What Legalizing Marijuana Really Means for Addicts
As more states vote to legalize marijuana, more questions emerge about its impact on those who struggle with addiction. Does making the drug easier to obtain make it more or less likely that people will abuse it? Opinions are varied and strong on all sides, but let’s start with what we know from what we’ve observed.
Logically, with its legalization, marijuana use has increased, as has addiction to it. This is due to a few factors:
- Increased availability.
- The perception that it is harmless because it is legal.
- Increased socially acceptability.
As a result of more people using and abusing marijuana, more of them also experience the negative effects of the drug, such as impaired memory and decision-making abilities. And those who are physically dependent on the drug may experience unpleasant withdrawal symptoms like difficulty sleeping, irritable moods, and physical discomfort.
Further complicating the matter is the fact that many strains of marijuana are more potent than in the past, which can create a bigger high and a stronger dependence. For those with a predisposition to addiction, this can spell serious trouble. Not only is marijuana now easier to obtain, but when they do, there is a greater chance that they’ll get hooked even quicker thanks to these “super” strains of the drug.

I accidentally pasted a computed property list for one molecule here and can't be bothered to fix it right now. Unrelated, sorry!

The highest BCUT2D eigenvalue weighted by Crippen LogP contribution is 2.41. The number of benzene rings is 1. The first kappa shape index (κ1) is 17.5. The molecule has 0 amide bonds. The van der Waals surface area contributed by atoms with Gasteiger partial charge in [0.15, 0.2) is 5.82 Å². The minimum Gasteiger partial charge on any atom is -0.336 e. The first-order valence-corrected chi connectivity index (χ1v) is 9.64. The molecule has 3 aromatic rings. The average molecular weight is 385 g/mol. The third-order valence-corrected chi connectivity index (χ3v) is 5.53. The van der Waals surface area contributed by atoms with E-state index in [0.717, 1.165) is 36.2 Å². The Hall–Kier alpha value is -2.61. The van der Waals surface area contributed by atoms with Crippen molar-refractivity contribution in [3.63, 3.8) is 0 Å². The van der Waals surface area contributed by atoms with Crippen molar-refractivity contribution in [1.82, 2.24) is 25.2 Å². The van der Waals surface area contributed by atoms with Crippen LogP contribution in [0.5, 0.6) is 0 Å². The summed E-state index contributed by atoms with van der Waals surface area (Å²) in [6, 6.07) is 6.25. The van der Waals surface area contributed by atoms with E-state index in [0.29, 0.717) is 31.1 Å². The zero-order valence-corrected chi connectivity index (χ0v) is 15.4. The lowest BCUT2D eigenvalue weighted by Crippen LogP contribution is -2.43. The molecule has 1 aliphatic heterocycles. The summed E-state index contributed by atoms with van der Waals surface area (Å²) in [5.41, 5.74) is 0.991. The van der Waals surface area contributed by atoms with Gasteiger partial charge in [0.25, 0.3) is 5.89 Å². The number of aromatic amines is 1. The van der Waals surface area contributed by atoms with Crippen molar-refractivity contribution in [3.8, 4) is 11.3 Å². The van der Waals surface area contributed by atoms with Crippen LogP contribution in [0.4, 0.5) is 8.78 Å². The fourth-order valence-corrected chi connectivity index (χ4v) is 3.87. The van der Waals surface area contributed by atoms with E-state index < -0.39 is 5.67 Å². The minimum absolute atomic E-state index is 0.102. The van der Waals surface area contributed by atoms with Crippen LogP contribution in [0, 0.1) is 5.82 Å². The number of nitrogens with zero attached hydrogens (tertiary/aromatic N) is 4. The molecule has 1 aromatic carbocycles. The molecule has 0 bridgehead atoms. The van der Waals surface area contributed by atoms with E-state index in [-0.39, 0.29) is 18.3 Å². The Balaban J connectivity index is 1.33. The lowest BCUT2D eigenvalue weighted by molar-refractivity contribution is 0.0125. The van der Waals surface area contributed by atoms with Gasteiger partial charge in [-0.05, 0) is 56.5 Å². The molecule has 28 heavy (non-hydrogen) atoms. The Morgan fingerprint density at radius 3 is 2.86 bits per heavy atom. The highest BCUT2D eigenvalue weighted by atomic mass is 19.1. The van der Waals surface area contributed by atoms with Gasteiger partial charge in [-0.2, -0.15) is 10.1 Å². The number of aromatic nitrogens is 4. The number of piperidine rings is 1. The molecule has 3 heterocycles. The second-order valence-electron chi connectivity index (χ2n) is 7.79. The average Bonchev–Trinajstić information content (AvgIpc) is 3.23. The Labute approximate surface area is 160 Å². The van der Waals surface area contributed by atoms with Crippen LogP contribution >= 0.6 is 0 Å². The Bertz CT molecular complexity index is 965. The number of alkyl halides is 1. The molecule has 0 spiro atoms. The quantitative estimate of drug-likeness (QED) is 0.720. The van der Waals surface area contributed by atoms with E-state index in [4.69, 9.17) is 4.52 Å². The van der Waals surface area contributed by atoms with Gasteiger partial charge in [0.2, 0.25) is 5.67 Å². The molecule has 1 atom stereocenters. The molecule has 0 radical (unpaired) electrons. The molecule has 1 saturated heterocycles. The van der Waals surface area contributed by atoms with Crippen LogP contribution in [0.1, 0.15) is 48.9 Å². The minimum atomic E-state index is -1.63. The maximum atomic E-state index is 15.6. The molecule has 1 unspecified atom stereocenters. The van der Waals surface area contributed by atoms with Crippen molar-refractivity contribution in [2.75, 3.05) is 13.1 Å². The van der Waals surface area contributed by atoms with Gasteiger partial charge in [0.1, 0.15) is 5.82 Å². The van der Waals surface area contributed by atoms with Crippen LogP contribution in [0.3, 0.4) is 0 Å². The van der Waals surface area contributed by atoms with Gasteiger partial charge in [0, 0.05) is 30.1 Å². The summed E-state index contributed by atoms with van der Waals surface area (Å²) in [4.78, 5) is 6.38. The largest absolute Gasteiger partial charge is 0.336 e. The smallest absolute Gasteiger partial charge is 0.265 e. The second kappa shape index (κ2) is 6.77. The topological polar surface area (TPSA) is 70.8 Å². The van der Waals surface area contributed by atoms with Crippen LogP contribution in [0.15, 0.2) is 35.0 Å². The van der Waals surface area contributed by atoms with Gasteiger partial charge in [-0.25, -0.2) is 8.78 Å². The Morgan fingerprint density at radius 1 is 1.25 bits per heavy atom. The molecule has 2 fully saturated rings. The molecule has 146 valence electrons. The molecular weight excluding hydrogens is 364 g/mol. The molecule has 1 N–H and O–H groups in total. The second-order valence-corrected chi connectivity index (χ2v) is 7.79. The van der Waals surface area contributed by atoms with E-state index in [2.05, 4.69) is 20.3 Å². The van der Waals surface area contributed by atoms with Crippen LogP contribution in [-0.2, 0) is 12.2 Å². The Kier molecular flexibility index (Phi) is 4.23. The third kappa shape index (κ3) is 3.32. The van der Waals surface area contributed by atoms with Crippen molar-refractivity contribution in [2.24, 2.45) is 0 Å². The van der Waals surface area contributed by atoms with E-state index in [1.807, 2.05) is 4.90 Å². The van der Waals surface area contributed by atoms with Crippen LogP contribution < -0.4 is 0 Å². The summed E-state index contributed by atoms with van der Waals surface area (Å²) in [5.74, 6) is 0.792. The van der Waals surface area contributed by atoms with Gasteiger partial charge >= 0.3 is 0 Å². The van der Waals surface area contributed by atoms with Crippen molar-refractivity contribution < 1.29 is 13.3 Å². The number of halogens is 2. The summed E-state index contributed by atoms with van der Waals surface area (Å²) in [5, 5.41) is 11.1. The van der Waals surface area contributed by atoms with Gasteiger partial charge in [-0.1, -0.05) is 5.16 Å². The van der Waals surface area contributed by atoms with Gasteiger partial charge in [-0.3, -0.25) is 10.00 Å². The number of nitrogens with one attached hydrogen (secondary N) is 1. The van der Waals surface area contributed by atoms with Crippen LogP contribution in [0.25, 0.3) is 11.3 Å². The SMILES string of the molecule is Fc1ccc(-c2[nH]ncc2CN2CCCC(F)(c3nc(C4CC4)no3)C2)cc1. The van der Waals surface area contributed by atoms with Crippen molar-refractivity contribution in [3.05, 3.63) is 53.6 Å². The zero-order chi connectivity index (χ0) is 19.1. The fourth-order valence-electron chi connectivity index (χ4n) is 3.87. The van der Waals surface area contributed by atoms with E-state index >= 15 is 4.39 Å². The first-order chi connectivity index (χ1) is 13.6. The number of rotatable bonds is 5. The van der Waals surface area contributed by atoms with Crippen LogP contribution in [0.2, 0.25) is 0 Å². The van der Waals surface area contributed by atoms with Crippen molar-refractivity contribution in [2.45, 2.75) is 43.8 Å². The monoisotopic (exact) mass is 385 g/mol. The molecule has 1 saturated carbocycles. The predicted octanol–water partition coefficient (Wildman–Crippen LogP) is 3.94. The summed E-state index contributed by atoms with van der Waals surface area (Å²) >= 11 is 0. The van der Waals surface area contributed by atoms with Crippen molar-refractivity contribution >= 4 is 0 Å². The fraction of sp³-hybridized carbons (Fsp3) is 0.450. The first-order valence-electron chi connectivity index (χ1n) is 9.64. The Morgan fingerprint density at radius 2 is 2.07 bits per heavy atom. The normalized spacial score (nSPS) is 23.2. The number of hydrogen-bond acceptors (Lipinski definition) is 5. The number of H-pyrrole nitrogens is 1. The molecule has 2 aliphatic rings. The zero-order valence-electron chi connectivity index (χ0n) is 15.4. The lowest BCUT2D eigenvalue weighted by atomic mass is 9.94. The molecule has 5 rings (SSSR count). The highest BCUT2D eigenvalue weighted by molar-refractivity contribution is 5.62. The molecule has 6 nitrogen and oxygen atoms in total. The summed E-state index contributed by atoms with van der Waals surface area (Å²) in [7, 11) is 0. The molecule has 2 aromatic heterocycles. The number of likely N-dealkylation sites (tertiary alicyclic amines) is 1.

One doctor has labeled it a “bargain with the devil” because “[a]ll drugs of abuse, legal and illegal, including marijuana, produce intense brain reward that users value highly—so highly that they are willing to pay high prices and suffer serious negative consequences for their use.”
Another factor to consider is that someone in recovery may face the reality of friends legally using pot around them, leading to a much higher risk of relapse. And if these friends are not aware of or sensitive to the struggles of someone trying to stay clean, they may even pressure this person to use.
Even if the person manages to refuse to use, the stress of being pressured coupled with the ease with which they could get their hands on some marijuana puts them in a weakened condition in which they may still relapse at some point in the future. Further, they now live in a state where the majority of people believe it’s not that big a deal to use marijuana, which means there are fewer people who may support this person’s efforts to stay sober.
Overall, for the addict, the environment in which marijuana is legalized presents significant challenges to their sobriety.
Dr. Robin Barnett, EdD, LCSW, LCADC, CCS, CSAT is a Licensed Clinical Social Worker, Licensed Clinical Alcohol and Drug Counselor, Certified Clinical Supervisor, and Certified Sex Addiction Therapist. She is involved in the fabric of several TV shows, and has appeared on FOX, MTV, CNN, CBS, and NBC. She is currently seen on the Steve Wilkos Show as an Addictions Expert. Her book, “Addict in The House: A No Nonsense Family Guide Through Addiction and Recovery” is the “Go-to” book for thousands of families trapped in this dangerous dysfunction. Following a successful private practice, Dr. Robin co-founded a highly respected Addictions Treatment Center. She now brings her years of experience and education to the world through her various tv appearances, public speaking, educational and e-therapy services.